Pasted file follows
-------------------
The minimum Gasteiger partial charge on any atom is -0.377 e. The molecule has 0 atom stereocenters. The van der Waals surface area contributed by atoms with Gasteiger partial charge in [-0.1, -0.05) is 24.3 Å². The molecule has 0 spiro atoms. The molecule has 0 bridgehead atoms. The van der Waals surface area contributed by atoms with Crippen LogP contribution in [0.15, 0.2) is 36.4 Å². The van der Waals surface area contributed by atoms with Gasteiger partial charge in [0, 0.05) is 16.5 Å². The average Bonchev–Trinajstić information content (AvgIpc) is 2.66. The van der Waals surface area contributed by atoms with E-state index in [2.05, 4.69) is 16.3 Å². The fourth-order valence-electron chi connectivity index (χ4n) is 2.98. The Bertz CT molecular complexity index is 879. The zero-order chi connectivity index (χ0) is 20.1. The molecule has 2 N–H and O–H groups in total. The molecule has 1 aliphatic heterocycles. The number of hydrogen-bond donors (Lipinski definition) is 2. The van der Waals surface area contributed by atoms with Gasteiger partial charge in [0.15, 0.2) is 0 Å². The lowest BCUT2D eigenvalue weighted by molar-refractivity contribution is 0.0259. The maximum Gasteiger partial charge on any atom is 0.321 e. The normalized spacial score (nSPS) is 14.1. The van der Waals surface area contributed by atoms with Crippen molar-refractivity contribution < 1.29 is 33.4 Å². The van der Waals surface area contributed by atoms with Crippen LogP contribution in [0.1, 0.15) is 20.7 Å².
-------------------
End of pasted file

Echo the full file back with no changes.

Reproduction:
The minimum Gasteiger partial charge on any atom is -0.377 e. The molecule has 0 atom stereocenters. The van der Waals surface area contributed by atoms with Gasteiger partial charge in [-0.1, -0.05) is 24.3 Å². The molecule has 0 spiro atoms. The molecule has 0 bridgehead atoms. The van der Waals surface area contributed by atoms with Crippen LogP contribution in [0.15, 0.2) is 36.4 Å². The van der Waals surface area contributed by atoms with Gasteiger partial charge in [0, 0.05) is 16.5 Å². The average Bonchev–Trinajstić information content (AvgIpc) is 2.66. The van der Waals surface area contributed by atoms with E-state index in [2.05, 4.69) is 16.3 Å². The fourth-order valence-electron chi connectivity index (χ4n) is 2.98. The Bertz CT molecular complexity index is 879. The zero-order chi connectivity index (χ0) is 20.1. The molecule has 2 N–H and O–H groups in total. The molecule has 1 aliphatic heterocycles. The number of hydrogen-bond donors (Lipinski definition) is 2. The van der Waals surface area contributed by atoms with Gasteiger partial charge in [0.15, 0.2) is 0 Å². The lowest BCUT2D eigenvalue weighted by molar-refractivity contribution is 0.0259. The maximum Gasteiger partial charge on any atom is 0.321 e. The normalized spacial score (nSPS) is 14.1. The van der Waals surface area contributed by atoms with Crippen molar-refractivity contribution < 1.29 is 33.4 Å². The van der Waals surface area contributed by atoms with Crippen LogP contribution in [0.1, 0.15) is 20.7 Å².